Announcing Stack Overflow Documentation

We started with Q&A. Technical documentation is next, and we need your help.

Whether you're a beginner or an experienced developer, you can contribute.

Sign up and start helping → Learn more about Documentation →

I am confused about inheritance in .NET and here is why.

I was previously of the understanding that a structure cannot inherit from a class in .NET, so for example, the following won't compile:

struct MyStruct : MyClass


But today I read that integers (and other value types) are structs and not objects and they inherit from the ValueType class. The ValueType class inherits from System.Object and its purpose is to override certain methods in System.Object to make these methods suitable for Value Types.

So what's the deal? Can a structure inherit from a class in .NET, can it not or can it only in certain circumstances?


share|improve this question
Duplicate? stackoverflow.com/questions/10727151/… – Jake1164 Jun 10 '12 at 18:04
@Jake1164 Yes actually, this guy is basically asking the same question I am! My mistake! – JMK Jun 10 '12 at 18:08
up vote 3 down vote accepted

Within the guts of .net, the definition for a struct containing certain members is the same as a definition for a class which those same fields and members, and which inherits from System.ValueType. Note that compilers will not allow one to declare a class which inherits ValueType, but when one declares a struct, the compiler, "behind the scenes" declares a class which does.

What makes value types special in .net is the way the run-time allocates storage locations (variables, fields, parameters, etc.) When a storage location of a type not inheriting from ValueType is declared, the runtime will allocate space for a heap object reference. By contrast, when a storage location of a type inheriting from ValueType is declared, the runtime will allocate space for all the public and private fields of that type. For a type like int, the system allocates a private field which is of a special primitive type, outside the normal type system.

Note that a storage location of a value type doesn't really hold an instance of that type; instead is an instance of that type, and holds all of the fields of that type. A statement like struct1 = struct2 does not replace the value-type instance struct1 with the instance struct2. Instead, it copies all of the fields from struct2 over the corresponding fields in struct1. Likewise if a value-type storage location is passed as a method to a procedure without using the ref keyword, what is passed is not the struct instance itself, but rather the contents of its fields.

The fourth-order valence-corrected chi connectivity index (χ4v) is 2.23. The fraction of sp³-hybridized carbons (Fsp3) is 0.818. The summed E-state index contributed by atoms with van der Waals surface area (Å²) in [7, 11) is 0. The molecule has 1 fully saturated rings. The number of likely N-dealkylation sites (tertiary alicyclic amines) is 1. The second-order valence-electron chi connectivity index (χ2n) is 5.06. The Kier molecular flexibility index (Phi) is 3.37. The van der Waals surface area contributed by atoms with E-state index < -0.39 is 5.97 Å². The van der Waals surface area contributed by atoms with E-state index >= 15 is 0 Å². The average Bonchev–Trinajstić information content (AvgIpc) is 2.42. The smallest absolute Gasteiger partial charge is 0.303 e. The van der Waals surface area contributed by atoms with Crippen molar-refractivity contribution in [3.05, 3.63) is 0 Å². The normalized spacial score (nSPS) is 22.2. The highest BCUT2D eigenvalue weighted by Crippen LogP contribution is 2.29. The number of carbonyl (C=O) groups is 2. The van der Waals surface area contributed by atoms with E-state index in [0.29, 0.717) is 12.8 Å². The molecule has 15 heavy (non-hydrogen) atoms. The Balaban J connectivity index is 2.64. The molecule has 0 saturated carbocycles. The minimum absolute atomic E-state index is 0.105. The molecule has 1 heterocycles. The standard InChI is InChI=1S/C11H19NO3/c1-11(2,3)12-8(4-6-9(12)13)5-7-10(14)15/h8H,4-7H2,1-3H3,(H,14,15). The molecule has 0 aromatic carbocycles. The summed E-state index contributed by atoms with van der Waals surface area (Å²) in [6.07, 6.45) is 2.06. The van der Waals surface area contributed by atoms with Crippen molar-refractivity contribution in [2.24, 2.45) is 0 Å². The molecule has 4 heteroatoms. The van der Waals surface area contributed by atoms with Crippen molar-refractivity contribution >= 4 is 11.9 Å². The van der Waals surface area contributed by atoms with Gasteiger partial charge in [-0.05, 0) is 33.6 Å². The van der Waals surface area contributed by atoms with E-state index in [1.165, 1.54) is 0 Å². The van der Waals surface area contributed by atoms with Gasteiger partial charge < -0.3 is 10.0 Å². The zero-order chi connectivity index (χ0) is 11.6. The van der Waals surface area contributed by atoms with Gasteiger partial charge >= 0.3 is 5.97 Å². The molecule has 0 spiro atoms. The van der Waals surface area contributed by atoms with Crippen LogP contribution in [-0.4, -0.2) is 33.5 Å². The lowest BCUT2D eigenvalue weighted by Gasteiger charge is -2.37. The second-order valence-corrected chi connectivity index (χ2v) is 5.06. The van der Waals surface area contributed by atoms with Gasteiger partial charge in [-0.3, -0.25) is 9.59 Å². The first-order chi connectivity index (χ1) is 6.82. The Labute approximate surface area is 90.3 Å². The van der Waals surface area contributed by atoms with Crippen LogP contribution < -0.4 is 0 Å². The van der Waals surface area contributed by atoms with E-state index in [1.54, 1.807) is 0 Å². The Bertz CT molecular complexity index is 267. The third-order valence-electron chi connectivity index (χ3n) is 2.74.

If it is necessary to copy a value-type storage location to a one of type not derived from ValueType (e.g. Object or IComparable), the system will create a new heap-object instance of the value type, copy all the fields from the value type to that new instancen and store a reference to that new instance in the target storage location. This process is called "boxing". Most compilers will do this implicitly, thus attempting to behave as though a value type storage location holds an object which derives from ValueType. It's important to note, though, that this is an illusion. If type X derives from Y, one has an X named xx and a Y named yy, and one performs xx = yy, such a statement should cause xx and yy to refer to the same object instance. That will happen if xx and yy are types not derived from ValueType, even if yy holds an instance of something derived from ValueType. It will not happen, however, if xx and/or yy derives from ValueType. In that case, the system will copy fields from one instance to another (possibly new) instance.

share|improve this answer

Your Answer


By posting your answer, you agree to the privacy policy and terms of service.

Not the answer you're looking for? Browse other questions tagged or ask your own question.